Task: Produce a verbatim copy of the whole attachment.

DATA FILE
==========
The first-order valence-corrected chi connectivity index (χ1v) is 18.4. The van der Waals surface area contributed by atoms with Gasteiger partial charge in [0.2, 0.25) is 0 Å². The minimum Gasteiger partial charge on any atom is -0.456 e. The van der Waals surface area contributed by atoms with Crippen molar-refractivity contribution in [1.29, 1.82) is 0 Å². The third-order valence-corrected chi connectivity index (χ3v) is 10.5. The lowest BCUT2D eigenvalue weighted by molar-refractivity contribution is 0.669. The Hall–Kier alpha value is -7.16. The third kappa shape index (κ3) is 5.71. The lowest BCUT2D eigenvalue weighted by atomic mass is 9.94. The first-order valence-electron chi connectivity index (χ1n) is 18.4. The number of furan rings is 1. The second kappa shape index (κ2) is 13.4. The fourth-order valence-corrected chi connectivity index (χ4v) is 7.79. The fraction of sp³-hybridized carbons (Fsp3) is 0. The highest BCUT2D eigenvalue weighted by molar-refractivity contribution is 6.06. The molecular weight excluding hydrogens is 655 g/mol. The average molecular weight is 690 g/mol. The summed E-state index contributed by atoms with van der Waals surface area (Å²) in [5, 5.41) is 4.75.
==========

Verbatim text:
The first-order valence-corrected chi connectivity index (χ1v) is 18.4. The van der Waals surface area contributed by atoms with Gasteiger partial charge in [0.2, 0.25) is 0 Å². The minimum Gasteiger partial charge on any atom is -0.456 e. The van der Waals surface area contributed by atoms with Crippen molar-refractivity contribution in [1.29, 1.82) is 0 Å². The third-order valence-corrected chi connectivity index (χ3v) is 10.5. The lowest BCUT2D eigenvalue weighted by molar-refractivity contribution is 0.669. The Hall–Kier alpha value is -7.16. The third kappa shape index (κ3) is 5.71. The lowest BCUT2D eigenvalue weighted by atomic mass is 9.94. The first-order valence-electron chi connectivity index (χ1n) is 18.4. The number of furan rings is 1. The second kappa shape index (κ2) is 13.4. The fourth-order valence-corrected chi connectivity index (χ4v) is 7.79. The fraction of sp³-hybridized carbons (Fsp3) is 0. The highest BCUT2D eigenvalue weighted by molar-refractivity contribution is 6.06. The molecular weight excluding hydrogens is 655 g/mol. The average molecular weight is 690 g/mol. The summed E-state index contributed by atoms with van der Waals surface area (Å²) in [5, 5.41) is 4.75.